New Insights into Carboxysomes

Despite its essential role in photosynthetic carbon fixation, ribulose 1,5 bisphosphate carboxylase/oxygenase (Rubisco) is a relatively inefficient enzyme, due in part to its inability to discriminate between CO2 and O2 as substrates. To suppress the oxygenase reaction and enhance the carboxylase activity of Rubisco, cyanobacteria have specialized bacterial microcompartments (BMCs) called carboxysomes that are central components of these organisms’ CO2-concentrating mechanisms (CCMs). Understanding the molecular mechanism underlying Rubisco assembly and carboxysome biogenesis may prove useful for engineering functional CO2-fixing complexes in heterogeneous organisms, especially plants, with the aim of boosting photosynthesis and agricultural productivity. There are two types of carboxysomes, distinguished by the form of Rubisco they encapsulate: Form IA in α-carboxysomes and Form IB in β-carboxysomes. In β-carboxysomes, form IB Rubisco and carbonic anhydrase are densely packed into an ordered matrix with internal linker proteins to form the enzyme core, which is encapsulated by a proteinaceous shell. The shell acts as a selective barrier that is permeable to bicarbonate and ribulose-1,5-bisphosphate, the substrates of Rubisco. The shells of carboxysomes consist of three protein types, each named after the oligomer they form: BMC-H (hexamer), BMC-P (pentamer), and BMC-T (trimer). These three protein types form cyclic homooligomers with pores at the center of symmetry that enable metabolite transport across the shell. Carboxysome shells contain multiple BMC-H paralogs, each with distinctly conserved residues surrounding the pore, which are assumed to be associated with specific metabolites. Sommer et al.  (10.1104/pp.18.01190) have examined the regulation of β-carboxysome shell composition by investigating the BMC-H-encoding genes ccmK3 and ccmK4. A recent comprehensive survey of carboxysome genes in β-cyanobacteria showed that ccmK3 and ccmK4 genes always co-occur; although functionally linked, the two proteins are functionally linked.  The present study provides evidence that CcmK3 does not form homohexamers, but rather that CcmK3 and CcmK4 form a heterohexameric complex with a 1:2 stoichiometry that can further form dodecamers under certain conditions. The authors suggest that heterohexamer formation could provide a means of fine-tuning β-carboxysome shell permeability.  Moreover, the observed formation of dodecamers in solution suggests that carboxysome shell permeability may be dynamically attenuated by “capping” hexamers with a second hexamer. Heterohexamer formation and capping could provide a rapid and reversible means to alter metabolite flux across the shell in response to environmental/growth conditions.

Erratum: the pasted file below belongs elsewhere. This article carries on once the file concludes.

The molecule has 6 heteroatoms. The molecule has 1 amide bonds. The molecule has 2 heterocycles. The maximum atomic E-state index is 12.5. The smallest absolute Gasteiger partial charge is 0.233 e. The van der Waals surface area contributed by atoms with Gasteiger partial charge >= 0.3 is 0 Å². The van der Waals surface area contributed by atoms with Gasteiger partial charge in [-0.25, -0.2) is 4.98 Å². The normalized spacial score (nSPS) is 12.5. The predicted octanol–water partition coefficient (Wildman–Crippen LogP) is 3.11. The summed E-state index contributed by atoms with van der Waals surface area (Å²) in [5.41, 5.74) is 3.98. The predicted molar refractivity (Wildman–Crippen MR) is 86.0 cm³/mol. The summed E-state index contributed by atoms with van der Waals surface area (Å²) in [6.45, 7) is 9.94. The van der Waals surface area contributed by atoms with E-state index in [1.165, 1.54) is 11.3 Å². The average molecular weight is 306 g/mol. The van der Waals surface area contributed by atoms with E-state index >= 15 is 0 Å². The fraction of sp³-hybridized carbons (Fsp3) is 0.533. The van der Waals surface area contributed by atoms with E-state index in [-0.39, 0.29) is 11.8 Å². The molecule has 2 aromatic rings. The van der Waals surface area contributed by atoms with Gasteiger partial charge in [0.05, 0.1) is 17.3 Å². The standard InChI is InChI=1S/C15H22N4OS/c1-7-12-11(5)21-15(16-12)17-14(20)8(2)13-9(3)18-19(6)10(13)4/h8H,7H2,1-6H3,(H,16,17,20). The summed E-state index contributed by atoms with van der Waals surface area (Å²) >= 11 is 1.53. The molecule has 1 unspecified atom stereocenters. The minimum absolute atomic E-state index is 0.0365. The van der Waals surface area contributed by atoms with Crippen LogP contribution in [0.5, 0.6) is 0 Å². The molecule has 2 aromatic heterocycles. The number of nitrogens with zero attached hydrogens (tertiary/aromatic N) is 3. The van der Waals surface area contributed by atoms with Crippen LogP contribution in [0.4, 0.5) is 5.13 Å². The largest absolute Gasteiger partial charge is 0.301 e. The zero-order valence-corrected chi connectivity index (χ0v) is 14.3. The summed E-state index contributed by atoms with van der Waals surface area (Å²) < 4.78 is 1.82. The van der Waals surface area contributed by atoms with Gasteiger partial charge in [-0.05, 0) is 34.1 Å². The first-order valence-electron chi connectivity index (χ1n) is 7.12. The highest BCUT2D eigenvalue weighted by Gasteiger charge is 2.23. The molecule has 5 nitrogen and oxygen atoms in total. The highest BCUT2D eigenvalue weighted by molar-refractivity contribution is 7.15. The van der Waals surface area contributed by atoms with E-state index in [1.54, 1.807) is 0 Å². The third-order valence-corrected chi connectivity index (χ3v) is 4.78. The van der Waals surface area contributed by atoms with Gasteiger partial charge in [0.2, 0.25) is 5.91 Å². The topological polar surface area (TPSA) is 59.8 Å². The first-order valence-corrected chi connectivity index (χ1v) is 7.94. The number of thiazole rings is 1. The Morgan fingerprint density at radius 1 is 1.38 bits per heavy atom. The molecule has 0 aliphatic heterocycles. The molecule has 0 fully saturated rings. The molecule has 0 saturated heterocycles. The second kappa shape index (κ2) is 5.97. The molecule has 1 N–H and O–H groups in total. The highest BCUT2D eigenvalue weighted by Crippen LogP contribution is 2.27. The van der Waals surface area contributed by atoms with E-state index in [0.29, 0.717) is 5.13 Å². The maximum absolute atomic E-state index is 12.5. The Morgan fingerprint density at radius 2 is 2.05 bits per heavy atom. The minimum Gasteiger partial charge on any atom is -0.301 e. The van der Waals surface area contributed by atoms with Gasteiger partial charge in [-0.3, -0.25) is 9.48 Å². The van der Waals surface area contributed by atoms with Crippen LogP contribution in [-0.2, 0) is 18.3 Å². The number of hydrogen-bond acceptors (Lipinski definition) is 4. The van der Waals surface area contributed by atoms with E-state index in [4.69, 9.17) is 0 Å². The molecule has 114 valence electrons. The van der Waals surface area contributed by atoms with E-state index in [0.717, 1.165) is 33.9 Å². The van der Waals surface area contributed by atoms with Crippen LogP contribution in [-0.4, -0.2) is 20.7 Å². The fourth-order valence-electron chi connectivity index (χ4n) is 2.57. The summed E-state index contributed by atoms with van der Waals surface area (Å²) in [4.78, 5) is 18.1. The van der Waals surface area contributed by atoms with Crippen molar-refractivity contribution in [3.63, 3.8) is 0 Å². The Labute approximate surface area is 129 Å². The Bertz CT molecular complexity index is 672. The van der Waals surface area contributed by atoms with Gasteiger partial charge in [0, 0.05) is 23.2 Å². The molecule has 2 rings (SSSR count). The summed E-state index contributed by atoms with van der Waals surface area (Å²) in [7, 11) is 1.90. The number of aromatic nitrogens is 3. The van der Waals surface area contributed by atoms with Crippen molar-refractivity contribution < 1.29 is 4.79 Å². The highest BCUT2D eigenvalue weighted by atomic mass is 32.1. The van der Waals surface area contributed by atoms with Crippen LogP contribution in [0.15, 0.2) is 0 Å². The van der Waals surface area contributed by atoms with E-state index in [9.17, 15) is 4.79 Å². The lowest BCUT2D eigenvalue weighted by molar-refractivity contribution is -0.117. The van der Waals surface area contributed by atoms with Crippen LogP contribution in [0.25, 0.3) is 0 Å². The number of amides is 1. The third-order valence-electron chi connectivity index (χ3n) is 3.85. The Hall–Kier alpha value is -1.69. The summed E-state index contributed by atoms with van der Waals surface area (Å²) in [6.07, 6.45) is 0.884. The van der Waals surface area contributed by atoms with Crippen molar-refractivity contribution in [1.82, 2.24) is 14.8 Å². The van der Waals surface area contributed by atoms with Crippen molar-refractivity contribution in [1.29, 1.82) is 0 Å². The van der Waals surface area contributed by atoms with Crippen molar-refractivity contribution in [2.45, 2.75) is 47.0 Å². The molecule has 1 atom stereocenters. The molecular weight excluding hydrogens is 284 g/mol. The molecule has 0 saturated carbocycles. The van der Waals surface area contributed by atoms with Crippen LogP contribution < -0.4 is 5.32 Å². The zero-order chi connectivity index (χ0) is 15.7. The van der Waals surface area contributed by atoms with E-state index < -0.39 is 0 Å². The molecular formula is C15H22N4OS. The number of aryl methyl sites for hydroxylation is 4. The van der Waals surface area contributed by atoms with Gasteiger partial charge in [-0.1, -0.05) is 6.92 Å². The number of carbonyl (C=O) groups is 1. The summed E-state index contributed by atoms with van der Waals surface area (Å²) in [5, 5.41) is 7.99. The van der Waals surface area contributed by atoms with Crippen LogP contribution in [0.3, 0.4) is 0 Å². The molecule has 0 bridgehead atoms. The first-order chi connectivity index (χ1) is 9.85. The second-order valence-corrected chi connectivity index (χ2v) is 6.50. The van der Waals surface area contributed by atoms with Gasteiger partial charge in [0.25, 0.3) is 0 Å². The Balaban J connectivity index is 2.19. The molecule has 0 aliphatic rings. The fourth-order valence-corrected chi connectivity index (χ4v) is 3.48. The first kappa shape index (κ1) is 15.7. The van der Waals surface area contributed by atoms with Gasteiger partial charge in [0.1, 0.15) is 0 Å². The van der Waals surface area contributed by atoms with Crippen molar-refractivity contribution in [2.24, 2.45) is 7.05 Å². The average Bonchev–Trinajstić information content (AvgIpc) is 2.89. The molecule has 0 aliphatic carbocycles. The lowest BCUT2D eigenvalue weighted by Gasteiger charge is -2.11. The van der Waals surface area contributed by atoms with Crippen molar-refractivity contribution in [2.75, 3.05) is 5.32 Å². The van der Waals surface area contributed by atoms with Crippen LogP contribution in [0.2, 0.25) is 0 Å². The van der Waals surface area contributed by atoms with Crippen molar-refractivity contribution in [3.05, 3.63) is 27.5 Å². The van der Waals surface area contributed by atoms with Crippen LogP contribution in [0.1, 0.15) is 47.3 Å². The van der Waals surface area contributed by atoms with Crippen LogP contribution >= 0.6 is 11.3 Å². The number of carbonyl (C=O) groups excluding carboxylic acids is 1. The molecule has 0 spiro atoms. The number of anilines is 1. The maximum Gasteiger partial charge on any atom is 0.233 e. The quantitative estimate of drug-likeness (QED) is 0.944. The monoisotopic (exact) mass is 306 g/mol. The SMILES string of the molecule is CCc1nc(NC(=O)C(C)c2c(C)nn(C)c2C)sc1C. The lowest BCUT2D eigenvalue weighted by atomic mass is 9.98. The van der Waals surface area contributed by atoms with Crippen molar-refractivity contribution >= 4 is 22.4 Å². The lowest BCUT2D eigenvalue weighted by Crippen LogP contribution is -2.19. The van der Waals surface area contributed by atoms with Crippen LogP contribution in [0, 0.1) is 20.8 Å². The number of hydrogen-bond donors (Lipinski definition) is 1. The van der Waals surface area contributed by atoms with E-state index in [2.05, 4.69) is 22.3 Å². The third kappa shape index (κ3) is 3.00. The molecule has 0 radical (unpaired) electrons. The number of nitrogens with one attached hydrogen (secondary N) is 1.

A second contribution in this issue relating to carboxysomes, concerns a chaperone protein RbcX that is essential for proper protein folding and Rubisco assembly. Huang et al. (10.1104/pp.18.01217) have investigated the in vivo function of RbcX in Synechococcus using molecular, biochemical, and live-cell fluorescence imaging approaches. Their results show that genetic deletion of the rbcX gene affects Rubisco abundance, as well as carboxysome formation and spatial distribution. Moreover, RbcX appears to be a component of the carboxysome and shows a dynamic interaction with Rubisco enzymes.